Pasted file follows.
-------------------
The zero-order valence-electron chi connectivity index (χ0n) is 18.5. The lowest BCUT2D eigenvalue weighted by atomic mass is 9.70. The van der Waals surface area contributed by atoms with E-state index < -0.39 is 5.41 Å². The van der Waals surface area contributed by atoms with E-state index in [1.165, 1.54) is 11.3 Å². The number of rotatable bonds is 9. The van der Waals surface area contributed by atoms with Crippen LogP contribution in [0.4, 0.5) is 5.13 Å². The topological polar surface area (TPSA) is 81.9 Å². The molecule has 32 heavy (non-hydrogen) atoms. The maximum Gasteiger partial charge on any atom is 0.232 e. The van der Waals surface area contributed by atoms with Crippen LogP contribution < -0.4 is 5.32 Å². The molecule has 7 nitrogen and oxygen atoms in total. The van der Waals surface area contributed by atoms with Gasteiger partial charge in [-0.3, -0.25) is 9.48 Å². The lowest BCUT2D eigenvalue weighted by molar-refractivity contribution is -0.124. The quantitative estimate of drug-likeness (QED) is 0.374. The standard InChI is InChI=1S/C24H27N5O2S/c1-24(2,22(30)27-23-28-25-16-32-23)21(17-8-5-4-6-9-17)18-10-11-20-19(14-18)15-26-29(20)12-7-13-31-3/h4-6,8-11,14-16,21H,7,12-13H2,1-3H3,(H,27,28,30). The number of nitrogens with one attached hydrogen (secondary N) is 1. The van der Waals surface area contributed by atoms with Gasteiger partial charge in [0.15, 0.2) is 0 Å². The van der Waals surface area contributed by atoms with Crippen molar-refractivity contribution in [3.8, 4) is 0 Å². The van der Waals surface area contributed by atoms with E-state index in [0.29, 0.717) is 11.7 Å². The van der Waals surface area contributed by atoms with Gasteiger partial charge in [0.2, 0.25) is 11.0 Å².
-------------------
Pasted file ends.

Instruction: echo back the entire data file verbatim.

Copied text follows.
The zero-order valence-electron chi connectivity index (χ0n) is 18.5. The lowest BCUT2D eigenvalue weighted by atomic mass is 9.70. The van der Waals surface area contributed by atoms with E-state index < -0.39 is 5.41 Å². The van der Waals surface area contributed by atoms with E-state index in [1.165, 1.54) is 11.3 Å². The number of rotatable bonds is 9. The van der Waals surface area contributed by atoms with Crippen LogP contribution in [0.4, 0.5) is 5.13 Å². The topological polar surface area (TPSA) is 81.9 Å². The molecule has 32 heavy (non-hydrogen) atoms. The maximum Gasteiger partial charge on any atom is 0.232 e. The van der Waals surface area contributed by atoms with Crippen LogP contribution < -0.4 is 5.32 Å². The molecule has 7 nitrogen and oxygen atoms in total. The van der Waals surface area contributed by atoms with Gasteiger partial charge in [-0.3, -0.25) is 9.48 Å². The lowest BCUT2D eigenvalue weighted by molar-refractivity contribution is -0.124. The quantitative estimate of drug-likeness (QED) is 0.374. The standard InChI is InChI=1S/C24H27N5O2S/c1-24(2,22(30)27-23-28-25-16-32-23)21(17-8-5-4-6-9-17)18-10-11-20-19(14-18)15-26-29(20)12-7-13-31-3/h4-6,8-11,14-16,21H,7,12-13H2,1-3H3,(H,27,28,30). The number of nitrogens with one attached hydrogen (secondary N) is 1. The van der Waals surface area contributed by atoms with Gasteiger partial charge in [0.15, 0.2) is 0 Å². The van der Waals surface area contributed by atoms with Crippen molar-refractivity contribution in [3.8, 4) is 0 Å². The van der Waals surface area contributed by atoms with E-state index in [0.29, 0.717) is 11.7 Å². The van der Waals surface area contributed by atoms with Gasteiger partial charge in [0.2, 0.25) is 11.0 Å².